The Parcells:  Big Tuna melt, with grilled filet of yellowfin, Colorado cheddar, garlic dill pickles, red onion jam, and house potato crisps, on toasted sourdough.

A Big Left Tackle:  A ton of pepper bacon, smoked sea salt tomatoes, butter lettuce, and avocado or grilled apples, served on toasted sourdough.


Flatbread Pizzas:

House made flatbread, brushed with white truffle oil, grilled, topped, and baked quickly. Choose from these:

Colorado Caprese:  Smoked sea salt tomatoes, torn basil, fresh dill, Bufalo mozzarella, brushed with Balsamic and garlic oil, baked Neapolitan style.

That Frenchy Bastard:  Butterflied Shrimp, brie, white truffle oil, Yukon Gold crisps, roasted  garlic, and Gruyere

Carnivore:  House pork sausage, chicken carnitas, pepper bacon, sweet onions, fresh herbs, Fontina, and mozzarella on house marinara

Smoke Alarm:  Smoked chicken, smoked mozzarella, red onions, cilantro, and fire-roasted tomatoes on a smoked tomato coulis

Green Piece:  Chicken carnitas, sundried tomatoes, fresh mozzarella, shaved Parmesan, and mozzarella on pecan pesto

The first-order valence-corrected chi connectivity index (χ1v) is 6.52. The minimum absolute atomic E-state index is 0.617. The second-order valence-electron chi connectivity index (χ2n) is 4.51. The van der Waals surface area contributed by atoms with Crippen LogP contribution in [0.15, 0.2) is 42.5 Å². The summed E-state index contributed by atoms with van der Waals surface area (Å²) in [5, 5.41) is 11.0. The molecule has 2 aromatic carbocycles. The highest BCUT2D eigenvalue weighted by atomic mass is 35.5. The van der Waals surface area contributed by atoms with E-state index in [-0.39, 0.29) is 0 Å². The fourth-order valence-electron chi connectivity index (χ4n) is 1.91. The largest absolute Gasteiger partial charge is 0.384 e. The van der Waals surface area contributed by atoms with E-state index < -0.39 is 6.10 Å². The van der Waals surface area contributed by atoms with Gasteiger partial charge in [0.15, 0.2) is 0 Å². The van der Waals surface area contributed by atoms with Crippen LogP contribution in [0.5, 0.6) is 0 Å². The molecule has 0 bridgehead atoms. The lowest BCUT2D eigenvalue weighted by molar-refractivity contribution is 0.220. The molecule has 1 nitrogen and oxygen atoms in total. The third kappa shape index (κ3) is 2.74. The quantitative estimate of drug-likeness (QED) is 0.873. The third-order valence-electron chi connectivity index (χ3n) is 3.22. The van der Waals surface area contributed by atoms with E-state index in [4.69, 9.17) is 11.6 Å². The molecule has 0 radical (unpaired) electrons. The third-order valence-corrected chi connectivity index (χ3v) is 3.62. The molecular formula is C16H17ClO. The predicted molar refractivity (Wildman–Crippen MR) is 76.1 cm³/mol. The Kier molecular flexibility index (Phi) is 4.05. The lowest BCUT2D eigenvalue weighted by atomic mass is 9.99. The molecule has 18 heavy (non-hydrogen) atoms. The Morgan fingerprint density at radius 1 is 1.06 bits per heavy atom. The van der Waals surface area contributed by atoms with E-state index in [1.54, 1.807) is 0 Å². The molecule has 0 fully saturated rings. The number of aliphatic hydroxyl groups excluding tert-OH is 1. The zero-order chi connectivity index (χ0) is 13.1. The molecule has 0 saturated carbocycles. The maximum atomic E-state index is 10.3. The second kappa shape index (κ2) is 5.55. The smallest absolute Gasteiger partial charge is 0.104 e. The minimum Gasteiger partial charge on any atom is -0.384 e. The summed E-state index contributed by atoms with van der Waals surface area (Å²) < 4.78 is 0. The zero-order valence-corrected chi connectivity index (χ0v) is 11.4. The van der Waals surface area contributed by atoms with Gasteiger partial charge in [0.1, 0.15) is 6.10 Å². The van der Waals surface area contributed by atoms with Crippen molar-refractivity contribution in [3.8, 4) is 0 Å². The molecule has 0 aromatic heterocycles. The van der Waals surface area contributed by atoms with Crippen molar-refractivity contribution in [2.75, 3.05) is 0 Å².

Carolina:  Hickory Smoked Pulled Pork, brined tomatoes, garlic oil, Vermont Cheddar, Mozzarella, baked and dressed out with a sprinkle of apple-fennel slaw

Bowl O’ Red:  House chili, made from scratch, starting with beef and pork, chipotles, sweet onions, and loads of pungent seasoning. Winner of 14 different chili awards!

Blackbird Pie:  Garlic mashed potatoes line a ramekin and then filled with Southern-style black beans, smoked chicken, red onion jam, and Havarti and baked until golden brown.

Mac Daddy:  Manchego, Fontina, Havarti, and Brie, tossed with a roasted garlic cream sauce, white truffle oil, and crisp pancetta, baked to order with a seasoned potato bread topping. Sinful.

Pea Diddy:  Green pea puree with jasmine rice, chopped peanuts, garlic aioli, and green onions, stuffed into a pressed chicken breast and oven baked. Served with a Parmesan peppercorn sauce.